12. If trash is the problem, which I have my doubts, imagine how much easier it would be to simply pick up trash everytime one goes to the river, rather than spend time and money making laws. If we all just spent 5-10 minutes doing this when we go to the river, that problem is solved.

    No

  13. Trash is an issue (for me) but the bigger issue is the behaviour and overcrowding at Rio Vista. Seems like groups come for the sole purpose of heavy drinking. Rio Vista is just too crowded. Maybe if you banned alcohol at RV and not further down by the ball fields it could shift some of the crowds away from RV. Better improvements are needed by the ballfields anyway – good stairs to get in and out, for example. This could be some big limestone blocks but on a more affordable scale. The homeless at Lion’s Club are also a blight and I’m ok to ban alcohol there as well. I don’t like take my kids to the river and have them exposed to dope smokers and over the top cussing.

  14. Ben: Trash is not a problem? I do not see how you can spend time in the river and not see all the trash in it. After a weekend during the summer the amount is ridiculous (and when my kid cuts himself on the trash someone was too lazy/irresponsible to dispose of properly I would say this is a problem that should concern more of us).

    It would not be a problem if everyone did actually pick up after themselves like you suggest but shamefully far too many arrogant cretins do not do so (sorry for the judgmental language, but people who trash our shared spaces really piss me off on many different levels, from the practical (my kid cutting his foot) to the philosophical (what, you think you’re allowed to impose yourself on someone else? Are you some sort of aristocrat? Screw you).

    Note, I am not saying that this is necessarily the solution to this issue, just guessing that this might be what they are looking at imposing a ban. And yes, I totally agree that self-policing is how a functional, healthy society works, when it does work. Would that we could see ourselves as part of a community where we should all do our part to work for common goals such as not trashing our river.

    Unfortunately people tend to act like asses too much of the time and do things like driving like a maniac while texting in school zones where our children are walking or throwing lit cigarettes out car window during droughts so we need laws to protect the rest of us from their foolishness…I believe this might be one of those cases…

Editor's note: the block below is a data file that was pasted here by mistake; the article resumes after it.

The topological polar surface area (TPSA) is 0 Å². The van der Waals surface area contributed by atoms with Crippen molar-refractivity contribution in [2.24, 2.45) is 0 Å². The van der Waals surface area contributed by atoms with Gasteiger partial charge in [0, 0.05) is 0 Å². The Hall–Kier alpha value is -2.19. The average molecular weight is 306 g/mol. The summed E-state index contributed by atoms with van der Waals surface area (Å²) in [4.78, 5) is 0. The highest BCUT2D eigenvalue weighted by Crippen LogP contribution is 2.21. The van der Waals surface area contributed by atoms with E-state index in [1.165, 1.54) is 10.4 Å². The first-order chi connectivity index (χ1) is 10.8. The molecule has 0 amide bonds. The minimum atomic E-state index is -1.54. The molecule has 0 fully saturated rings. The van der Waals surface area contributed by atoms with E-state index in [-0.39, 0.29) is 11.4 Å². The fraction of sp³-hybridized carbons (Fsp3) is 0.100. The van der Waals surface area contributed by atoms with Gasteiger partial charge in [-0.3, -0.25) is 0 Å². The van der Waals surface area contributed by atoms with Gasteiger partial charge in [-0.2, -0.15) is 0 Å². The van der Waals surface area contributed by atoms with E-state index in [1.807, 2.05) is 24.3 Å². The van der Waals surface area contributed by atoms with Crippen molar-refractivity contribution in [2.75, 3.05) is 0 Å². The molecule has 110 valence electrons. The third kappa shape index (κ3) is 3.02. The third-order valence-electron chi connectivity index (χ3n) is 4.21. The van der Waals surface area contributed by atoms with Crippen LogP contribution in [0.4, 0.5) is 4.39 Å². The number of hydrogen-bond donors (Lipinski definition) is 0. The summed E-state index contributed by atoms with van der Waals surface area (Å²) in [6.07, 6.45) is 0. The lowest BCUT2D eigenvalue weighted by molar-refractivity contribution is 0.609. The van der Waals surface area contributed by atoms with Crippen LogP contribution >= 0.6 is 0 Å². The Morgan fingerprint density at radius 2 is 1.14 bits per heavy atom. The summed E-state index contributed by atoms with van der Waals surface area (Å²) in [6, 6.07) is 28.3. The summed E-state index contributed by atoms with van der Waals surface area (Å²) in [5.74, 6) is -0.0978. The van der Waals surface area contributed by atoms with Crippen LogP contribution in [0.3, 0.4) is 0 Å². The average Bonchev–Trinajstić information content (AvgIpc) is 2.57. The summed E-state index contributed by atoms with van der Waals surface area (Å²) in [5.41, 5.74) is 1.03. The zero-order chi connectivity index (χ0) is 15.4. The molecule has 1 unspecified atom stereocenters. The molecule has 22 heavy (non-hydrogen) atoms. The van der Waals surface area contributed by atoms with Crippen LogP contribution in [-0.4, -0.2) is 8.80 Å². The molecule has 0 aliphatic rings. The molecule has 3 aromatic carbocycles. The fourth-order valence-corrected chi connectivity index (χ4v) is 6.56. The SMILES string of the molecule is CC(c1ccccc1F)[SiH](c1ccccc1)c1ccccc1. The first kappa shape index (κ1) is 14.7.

15. Perhaps the city should consider addressing the way that our community views and consumes alcohol in general rather than just in the city parks. People getting drunk and causing a problem at the park is not an isolated matter but is indicative of a greater social problem that exists. We should be encouraging people (if they choose to drink) to drink responsibly rather than making overly restrictive rules that infringe upon the freedom of those who have never caused harm with their alcohol consumption. Treating the symptoms rather than the disease will only leave us with new manifestations of the same old problems.

    PS: Mr. Moreland, a can assure that far more than two people have been arrested in the park from 1996 till now, which is the period of time in which 100% of arrests have been alcohol related. When we’re talking about 17-18 years of arrests that stat becomes pretty significant.

  16. “Perhaps the city should consider addressing the way that our community views and consumes alcohol in general rather than just in the city parks.” And how exactly does the city pull this rabbit out of its hat? Hopefully it would be more effective than our state and federal governments’ valiant attempt to encourage us to eat right and maybe put the remote down for a few minutes per day…